Here's a very good post by Without Banisters, "a specialist in European history who is a little distracted by contemporary America right now," on France using torture during the Algerian war. It gives a little perspective on the sometimes quixotic-seeming effort to get the truth on the table:
The reason all the government censorship was necessary was that a small but incredibly passionate, intellectually high-powered anti-torture movement developed in France from late 1956. By any concrete measure, it failed: France continued to torture straight through to the miserable end of the war, and no one was prosecuted then or later specifically for having tortured (or ordered torture). But in another sense, its triumphs were enormous: people like Pierre Vidal-Naquet (read the Guardian's obit of him here), carrying on despite constant government harassment, prosecution, journal seizures -- and, eventually, despite death threats and bombings from hard-line supporters of France's presence in Algeria -- told the truth about what France was doing. Relentlessly. They laid the groundwork for France's eventual reckoning with its past, which is still going on today. (Vidal-Naquet's investigations of government involvement in torture, carried out under huge constraints during the war, remain indispensable for historians of the period.)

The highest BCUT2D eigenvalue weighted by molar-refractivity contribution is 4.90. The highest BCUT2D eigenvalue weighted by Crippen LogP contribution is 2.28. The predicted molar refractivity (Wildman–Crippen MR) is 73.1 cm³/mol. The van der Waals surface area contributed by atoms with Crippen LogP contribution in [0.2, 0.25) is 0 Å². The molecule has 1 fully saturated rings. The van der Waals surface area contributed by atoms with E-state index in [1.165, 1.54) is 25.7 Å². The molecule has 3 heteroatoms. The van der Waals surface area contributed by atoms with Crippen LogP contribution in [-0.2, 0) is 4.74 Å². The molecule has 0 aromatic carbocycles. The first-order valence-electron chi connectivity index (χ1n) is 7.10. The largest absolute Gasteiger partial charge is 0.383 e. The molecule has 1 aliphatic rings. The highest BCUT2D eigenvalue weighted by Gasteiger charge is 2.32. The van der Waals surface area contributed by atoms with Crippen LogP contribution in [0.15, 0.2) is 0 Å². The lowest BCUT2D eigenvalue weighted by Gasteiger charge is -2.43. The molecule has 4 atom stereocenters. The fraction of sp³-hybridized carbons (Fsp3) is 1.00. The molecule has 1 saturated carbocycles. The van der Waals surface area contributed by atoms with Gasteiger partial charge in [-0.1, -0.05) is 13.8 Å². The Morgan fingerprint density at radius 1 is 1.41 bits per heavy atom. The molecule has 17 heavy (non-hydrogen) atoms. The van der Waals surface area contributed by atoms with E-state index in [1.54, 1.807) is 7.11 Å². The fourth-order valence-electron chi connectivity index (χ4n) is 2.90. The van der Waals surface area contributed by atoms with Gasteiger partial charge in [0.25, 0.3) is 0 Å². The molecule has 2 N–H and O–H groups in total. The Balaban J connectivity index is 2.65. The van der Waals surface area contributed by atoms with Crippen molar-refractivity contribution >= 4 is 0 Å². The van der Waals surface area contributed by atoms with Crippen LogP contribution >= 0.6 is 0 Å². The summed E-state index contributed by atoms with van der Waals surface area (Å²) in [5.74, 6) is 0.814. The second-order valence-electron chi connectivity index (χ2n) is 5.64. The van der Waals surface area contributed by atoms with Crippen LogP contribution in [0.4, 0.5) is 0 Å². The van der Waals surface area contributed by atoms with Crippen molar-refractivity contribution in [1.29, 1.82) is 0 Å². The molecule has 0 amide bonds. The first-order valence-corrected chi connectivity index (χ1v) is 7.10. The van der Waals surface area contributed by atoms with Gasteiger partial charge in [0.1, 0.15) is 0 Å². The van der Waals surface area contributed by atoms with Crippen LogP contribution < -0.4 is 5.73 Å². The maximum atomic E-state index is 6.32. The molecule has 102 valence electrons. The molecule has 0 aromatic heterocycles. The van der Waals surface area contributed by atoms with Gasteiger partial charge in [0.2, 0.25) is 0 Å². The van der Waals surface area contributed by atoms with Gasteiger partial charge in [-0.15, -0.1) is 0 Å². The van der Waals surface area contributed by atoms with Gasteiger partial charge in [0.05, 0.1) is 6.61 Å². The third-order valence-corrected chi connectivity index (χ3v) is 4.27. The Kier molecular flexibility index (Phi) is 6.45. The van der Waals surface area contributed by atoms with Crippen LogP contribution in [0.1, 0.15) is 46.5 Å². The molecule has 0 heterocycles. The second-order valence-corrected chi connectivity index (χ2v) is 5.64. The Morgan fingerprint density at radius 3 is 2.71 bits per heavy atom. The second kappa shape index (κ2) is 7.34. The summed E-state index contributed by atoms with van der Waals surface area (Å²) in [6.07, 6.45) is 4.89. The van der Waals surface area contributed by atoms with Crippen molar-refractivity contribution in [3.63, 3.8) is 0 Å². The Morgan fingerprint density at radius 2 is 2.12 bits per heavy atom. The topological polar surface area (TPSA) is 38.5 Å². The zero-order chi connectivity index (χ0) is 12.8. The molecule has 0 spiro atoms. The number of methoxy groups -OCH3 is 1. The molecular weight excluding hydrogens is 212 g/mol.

The French anti-torture activists also laid an invaluable groundwork for other people living in Western democracies, people like us, to draw on when we try to articulate what, exactly, is so absolutely corrosive and wrong about torture, and why the use of it signals a mortal threat to all that is good and right and admirable in our political system. (Vidal-Naquet got this better than anyone -- check out his 1963 book titled Torture: Cancer of Democracy.) What is especially significant, for our purposes: they did this while acknowledging that France was fighting an opponent that used terrorism against civilians.
(Hat tip: Henry)
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